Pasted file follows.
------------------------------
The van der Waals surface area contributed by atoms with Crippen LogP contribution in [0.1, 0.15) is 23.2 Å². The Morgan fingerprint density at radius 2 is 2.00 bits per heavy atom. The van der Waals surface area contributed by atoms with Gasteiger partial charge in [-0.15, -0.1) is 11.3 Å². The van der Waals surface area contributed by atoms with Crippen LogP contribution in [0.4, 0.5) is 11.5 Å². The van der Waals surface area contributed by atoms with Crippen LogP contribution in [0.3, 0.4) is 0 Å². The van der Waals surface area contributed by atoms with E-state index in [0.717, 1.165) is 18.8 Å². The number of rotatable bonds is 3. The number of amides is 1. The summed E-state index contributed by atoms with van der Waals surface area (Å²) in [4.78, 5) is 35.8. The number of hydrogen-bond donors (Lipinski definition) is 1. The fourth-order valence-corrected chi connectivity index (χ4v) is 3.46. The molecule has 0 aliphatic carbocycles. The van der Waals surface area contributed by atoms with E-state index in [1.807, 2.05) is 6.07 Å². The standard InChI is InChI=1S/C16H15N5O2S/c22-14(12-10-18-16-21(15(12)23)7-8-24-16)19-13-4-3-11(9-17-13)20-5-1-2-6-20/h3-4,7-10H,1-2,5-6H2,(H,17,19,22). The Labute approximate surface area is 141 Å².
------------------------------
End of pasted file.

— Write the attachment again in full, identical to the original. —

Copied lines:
The van der Waals surface area contributed by atoms with Crippen LogP contribution in [0.1, 0.15) is 23.2 Å². The Morgan fingerprint density at radius 2 is 2.00 bits per heavy atom. The van der Waals surface area contributed by atoms with Gasteiger partial charge in [-0.15, -0.1) is 11.3 Å². The van der Waals surface area contributed by atoms with Crippen LogP contribution in [0.4, 0.5) is 11.5 Å². The van der Waals surface area contributed by atoms with Crippen LogP contribution in [0.3, 0.4) is 0 Å². The van der Waals surface area contributed by atoms with E-state index in [0.717, 1.165) is 18.8 Å². The number of rotatable bonds is 3. The number of amides is 1. The summed E-state index contributed by atoms with van der Waals surface area (Å²) in [4.78, 5) is 35.8. The number of hydrogen-bond donors (Lipinski definition) is 1. The fourth-order valence-corrected chi connectivity index (χ4v) is 3.46. The molecule has 0 aliphatic carbocycles. The van der Waals surface area contributed by atoms with E-state index in [1.807, 2.05) is 6.07 Å². The standard InChI is InChI=1S/C16H15N5O2S/c22-14(12-10-18-16-21(15(12)23)7-8-24-16)19-13-4-3-11(9-17-13)20-5-1-2-6-20/h3-4,7-10H,1-2,5-6H2,(H,17,19,22). The Labute approximate surface area is 141 Å².